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EA and Activision's $79bn games-as-a-service growth

DFC reports shows both publishers' values have surged since 2012 as they increase focus on live titles

A new report shows Electronic Arts and Activision have grown by almost $80 billion combined since ramping up their efforts with games-as-a-service.

The Business of Video Games, published by DFC Intelligence and spotted by GameDaily, shows that since 2012, EA's value has risen from $4 billion to $33 billion.

Meanwhile, Activision Blizzard has seen its market value soar from $10 billion to over $60 billion in the same period.

Activision's growth can partly be attributed to live titles like Destiny and Overwatch, but also some key acquisitions - most notably, the purchase of King for close to $6 billion back in 2015.

This deal brings the likes of Candy Crush Saga, Bubble Witch Saga and other hugely popular casual games into the fold. In fact, DFC reports that Activision's digital profits almost doubled in the year following the acquisition.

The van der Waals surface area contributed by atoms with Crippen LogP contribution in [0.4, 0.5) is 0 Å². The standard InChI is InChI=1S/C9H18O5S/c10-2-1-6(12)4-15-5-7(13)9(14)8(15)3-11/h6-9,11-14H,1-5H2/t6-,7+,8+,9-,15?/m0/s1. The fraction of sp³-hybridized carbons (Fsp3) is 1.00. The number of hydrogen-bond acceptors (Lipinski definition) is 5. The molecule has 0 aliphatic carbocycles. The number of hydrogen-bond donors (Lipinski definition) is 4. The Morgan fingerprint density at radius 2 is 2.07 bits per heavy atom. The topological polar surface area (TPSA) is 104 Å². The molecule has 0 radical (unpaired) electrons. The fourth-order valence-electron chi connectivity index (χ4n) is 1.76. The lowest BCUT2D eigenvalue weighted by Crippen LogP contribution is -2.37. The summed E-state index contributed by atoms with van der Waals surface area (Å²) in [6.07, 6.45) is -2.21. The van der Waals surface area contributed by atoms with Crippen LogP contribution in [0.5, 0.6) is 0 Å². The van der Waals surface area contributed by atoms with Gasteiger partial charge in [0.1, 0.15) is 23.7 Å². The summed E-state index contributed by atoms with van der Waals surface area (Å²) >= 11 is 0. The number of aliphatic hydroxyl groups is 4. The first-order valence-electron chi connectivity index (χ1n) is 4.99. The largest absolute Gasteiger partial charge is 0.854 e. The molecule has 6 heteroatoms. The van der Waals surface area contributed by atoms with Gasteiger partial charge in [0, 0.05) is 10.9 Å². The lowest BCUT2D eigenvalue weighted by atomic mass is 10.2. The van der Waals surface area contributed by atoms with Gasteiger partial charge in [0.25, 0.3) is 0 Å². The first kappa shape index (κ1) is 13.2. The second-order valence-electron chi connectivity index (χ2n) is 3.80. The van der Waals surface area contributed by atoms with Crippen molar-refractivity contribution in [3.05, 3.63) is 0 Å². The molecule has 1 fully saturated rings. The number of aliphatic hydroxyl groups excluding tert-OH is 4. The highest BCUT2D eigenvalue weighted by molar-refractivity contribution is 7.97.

Electronic Arts, on the other hand, has its annual sports franchises to thank. FIFA, Madden, NHL and NBA are all live service titles, with Ultimate Team modes in UFC and Hockey bringing in additional revenue.

DFC actually estimates EA currently has 12 titles and storefronts that serve as live service platforms. In addition to the sports titles above, there's EA Origin, Origin Access, the Battlefield Premium Pass, The Sims 4, casual games website pogo and a double helping of Star Wars (Battlefront and The Old Republic).

In fiscal 2018, EA generated $2 billion from its live service games alone. DFC also notes that during the same period, the publisher's digital revenue rose by 31 per cent, while physical game sales dropped by 17 per cent.

That's not to say these companies are the unchallenged leaders in the live service space. NCSoft is cited as another prime example, with mobile game Lineage M boosting that company's revenues to $1.6 billion last year.

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